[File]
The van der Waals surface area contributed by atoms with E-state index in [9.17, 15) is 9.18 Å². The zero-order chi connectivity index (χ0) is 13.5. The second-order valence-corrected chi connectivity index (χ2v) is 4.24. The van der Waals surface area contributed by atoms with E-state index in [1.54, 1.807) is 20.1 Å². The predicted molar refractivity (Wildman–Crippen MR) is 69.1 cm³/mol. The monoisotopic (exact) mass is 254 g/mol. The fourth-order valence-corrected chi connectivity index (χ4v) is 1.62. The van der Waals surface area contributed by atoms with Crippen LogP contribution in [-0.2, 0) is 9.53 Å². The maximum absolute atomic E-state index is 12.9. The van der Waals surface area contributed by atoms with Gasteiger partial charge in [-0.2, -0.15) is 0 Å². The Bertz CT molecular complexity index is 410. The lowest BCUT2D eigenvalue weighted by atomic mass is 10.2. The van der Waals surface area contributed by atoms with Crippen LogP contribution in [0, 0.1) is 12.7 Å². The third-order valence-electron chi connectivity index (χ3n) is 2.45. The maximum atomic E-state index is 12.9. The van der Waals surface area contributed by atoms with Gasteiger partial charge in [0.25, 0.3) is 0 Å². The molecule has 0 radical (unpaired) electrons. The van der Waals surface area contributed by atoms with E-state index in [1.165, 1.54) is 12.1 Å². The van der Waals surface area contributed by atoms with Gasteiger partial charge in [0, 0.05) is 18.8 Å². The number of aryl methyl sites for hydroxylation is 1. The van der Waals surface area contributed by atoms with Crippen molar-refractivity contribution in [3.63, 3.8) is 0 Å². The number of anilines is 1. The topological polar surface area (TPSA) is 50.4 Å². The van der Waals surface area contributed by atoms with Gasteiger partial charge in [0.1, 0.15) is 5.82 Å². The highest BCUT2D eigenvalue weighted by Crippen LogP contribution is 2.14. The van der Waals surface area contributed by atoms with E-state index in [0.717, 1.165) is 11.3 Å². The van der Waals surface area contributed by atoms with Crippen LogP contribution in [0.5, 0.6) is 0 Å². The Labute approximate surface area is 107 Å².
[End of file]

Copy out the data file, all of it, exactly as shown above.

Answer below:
The van der Waals surface area contributed by atoms with E-state index in [9.17, 15) is 9.18 Å². The zero-order chi connectivity index (χ0) is 13.5. The second-order valence-corrected chi connectivity index (χ2v) is 4.24. The van der Waals surface area contributed by atoms with E-state index in [1.54, 1.807) is 20.1 Å². The predicted molar refractivity (Wildman–Crippen MR) is 69.1 cm³/mol. The monoisotopic (exact) mass is 254 g/mol. The fourth-order valence-corrected chi connectivity index (χ4v) is 1.62. The van der Waals surface area contributed by atoms with Crippen LogP contribution in [-0.2, 0) is 9.53 Å². The maximum absolute atomic E-state index is 12.9. The van der Waals surface area contributed by atoms with Gasteiger partial charge in [-0.2, -0.15) is 0 Å². The Bertz CT molecular complexity index is 410. The lowest BCUT2D eigenvalue weighted by atomic mass is 10.2. The van der Waals surface area contributed by atoms with Crippen LogP contribution in [0, 0.1) is 12.7 Å². The third-order valence-electron chi connectivity index (χ3n) is 2.45. The maximum atomic E-state index is 12.9. The van der Waals surface area contributed by atoms with Gasteiger partial charge in [0.25, 0.3) is 0 Å². The molecule has 0 radical (unpaired) electrons. The van der Waals surface area contributed by atoms with E-state index in [1.165, 1.54) is 12.1 Å². The van der Waals surface area contributed by atoms with Gasteiger partial charge in [0, 0.05) is 18.8 Å². The number of aryl methyl sites for hydroxylation is 1. The van der Waals surface area contributed by atoms with Crippen molar-refractivity contribution in [3.63, 3.8) is 0 Å². The number of anilines is 1. The topological polar surface area (TPSA) is 50.4 Å². The van der Waals surface area contributed by atoms with Gasteiger partial charge in [0.1, 0.15) is 5.82 Å². The highest BCUT2D eigenvalue weighted by Crippen LogP contribution is 2.14. The van der Waals surface area contributed by atoms with E-state index in [0.717, 1.165) is 11.3 Å². The van der Waals surface area contributed by atoms with Crippen LogP contribution in [0.5, 0.6) is 0 Å². The Labute approximate surface area is 107 Å².